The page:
Linux Device Roundup
Kingman: Well, Linux has been the dominant device OS since 2003 or 2004, according to the market research I see. For it to continue, I see three hurdles to clear:
Each vertical market may ultimately need to fight fragmentation by forming an industry group and/or support existing standardization efforts, like CELF, LiMo, the LF and so on. That way, the “value line” separating what you get for free vs. where you start differentiating your product can continue to rise, which in turn will attract new adopters. Linux is a collaboration, and I suspect that the better we work together, the bigger it will get.
Within the limitations of the fast product development cycles embedded Linux developers have to deal with, it would be great if more of them would get involved in Linux kernel development. By “active role”, I mean tracking current kernel versions when feasible during development and submitting patches to the LKML. This saves Linux from being wholly shaped by enterprise server companies, but it also makes things easier when the time comes to port your stack forward to a new kernel version (if you ever plan to do that), especially if your patches are accepted.
It would be great if things continue to get easier, financially, for the commercial embedded Linux OS and tool providers like MontaVista, Wind River and others. These companies contribute quite a bit to open-source projects, like Linux and Eclipse, as well as to standards bodies and industry groups, helping to ensure that embedded interests are well represented in key projects.
Lehrbaum: One area of concern is the lack of a truly dominant, mainstream, free graphical application toolkit for device applications based on Linux. Qt is popular, but there are licensing and royalty requirements for commercial device applications. This could result in design wins for Windows CE, which is offered at a fairly low royalty rate to OEMs, and which has excellent and inexpensive development tools.
Powers: If you look at the number of Linux-based devices in the market now—not a whole lot needs to be done. I think perhaps we need to market “Linux Inside” stickers, so people actually know there's a penguin under the hood.
If you look slightly outside the gadget or device arena, however, there are a few hurdles that are still sizable. I have a friend who works for Honeywell, designing hardware-testing solutions. Much of the firmware and software he develops for the hardware is still in MS-DOS. Many vendors are still embedding with DOS and providing only DOS drivers for their hardware. Since he's a friend, I've been hounding him for years to start switching over to Linux instead of building layers of DOS on top of Windows solutions, but in the end, he's held hostage by hardware vendors not opening up their specs enough to allow a programmer any access outside their proprietary DOS or Windows drivers. Because much of what he builds is mission-critical (and often could endanger lives), reverse-engineering isn't something he feels confident doing. It's very frustrating.
Weinberg: In real-world terms, “world domination” and 30%+ market share are almost synonymous. However, some ongoing barriers to adoption include:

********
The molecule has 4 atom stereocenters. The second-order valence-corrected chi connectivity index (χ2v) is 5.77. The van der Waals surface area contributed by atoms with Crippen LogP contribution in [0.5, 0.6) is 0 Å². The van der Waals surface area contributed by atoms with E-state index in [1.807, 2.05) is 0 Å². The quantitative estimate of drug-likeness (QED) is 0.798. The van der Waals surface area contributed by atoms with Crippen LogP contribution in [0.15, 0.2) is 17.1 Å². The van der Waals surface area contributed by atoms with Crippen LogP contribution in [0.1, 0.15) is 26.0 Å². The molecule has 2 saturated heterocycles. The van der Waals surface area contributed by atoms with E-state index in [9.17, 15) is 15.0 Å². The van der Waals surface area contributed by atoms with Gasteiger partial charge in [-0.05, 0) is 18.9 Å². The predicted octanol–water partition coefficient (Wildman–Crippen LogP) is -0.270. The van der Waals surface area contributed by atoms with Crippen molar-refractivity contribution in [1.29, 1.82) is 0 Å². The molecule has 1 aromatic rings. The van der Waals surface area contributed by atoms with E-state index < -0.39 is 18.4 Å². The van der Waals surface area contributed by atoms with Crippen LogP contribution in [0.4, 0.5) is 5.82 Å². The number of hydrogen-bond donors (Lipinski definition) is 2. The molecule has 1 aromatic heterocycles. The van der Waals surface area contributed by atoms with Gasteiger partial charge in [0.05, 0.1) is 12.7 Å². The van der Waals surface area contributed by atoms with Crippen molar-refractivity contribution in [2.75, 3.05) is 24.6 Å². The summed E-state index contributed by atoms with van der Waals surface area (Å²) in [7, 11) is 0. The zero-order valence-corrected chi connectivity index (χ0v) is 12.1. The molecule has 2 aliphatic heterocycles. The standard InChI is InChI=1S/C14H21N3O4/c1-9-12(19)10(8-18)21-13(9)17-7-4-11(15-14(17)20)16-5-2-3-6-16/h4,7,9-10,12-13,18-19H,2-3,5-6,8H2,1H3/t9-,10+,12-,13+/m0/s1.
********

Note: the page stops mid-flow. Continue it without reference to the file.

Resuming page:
The refusal by the kernel developer community to stabilize kernel APIs and driver architecture to help OEMs and OSVs “future-proof” device drivers. The mismatch between the practices of this important community and actual industry practices is a gap that neither side is ready to bridge.
The hazy definition of “embedded Linux” and “mobile Linux” that is presented to ISVs and other developers not currently familiar with Linux. Although Windows/CE/Mobile, Symbian and Java are actually rather fragmented of their own accords, they at least provide the appearance of unified APIs and SDKs. The situation for Linux is improving. See the emerging quasi-standardized APIs from LiMo, OHA and others.
The insistence of many embedded industry players, advocates and opponents of embedded Linux alike, in perpetuating concerns about GPL and other OSS licensing terms. Reciprocity need not be equated with “infection” and “contamination”.
Kingman: Any Linux device released without source code or a promise to provide it is a dud in my book. There tends to be more GPL license violations in the device world, I guess because people think that no one will notice or want to modify software that's “embedded” inside a device. But, it's pretty obvious which devices out there run Linux. Usually, you can tell from a glance at the spec sheet—let alone any of the more-technical telltale fingerprints.
Lehrbaum: The Nokia 770. I've had one since it came out and have updated to the latest released OS for it, but I have to say that its capabilities are quite disappointing—particularly in comparison to how well Apple's iPhone performs on a small touchscreen.
Powers: Well, my Eee PC's tiny keyboard annoys me, but my fat fingers shouldn't count as a strike against ASUS. If there's a potential dud, it would be with the saturation of Netbook solutions from multiple vendors, and multiple revisions from the same vendors. I'm not sure whether that means it's a dud or just the natural progression of a viral product idea, but I do worry that it will start to veer people away from the tiny Notebook concept.
Weinberg: It's best to reference the reviews on LinuxDevices.com. The biggest dud concept, however, is that Linux-based phones confer almost none of the virtues to those devices that the OS does to other devices.
James Gray is Products Editor for Linux Journal.
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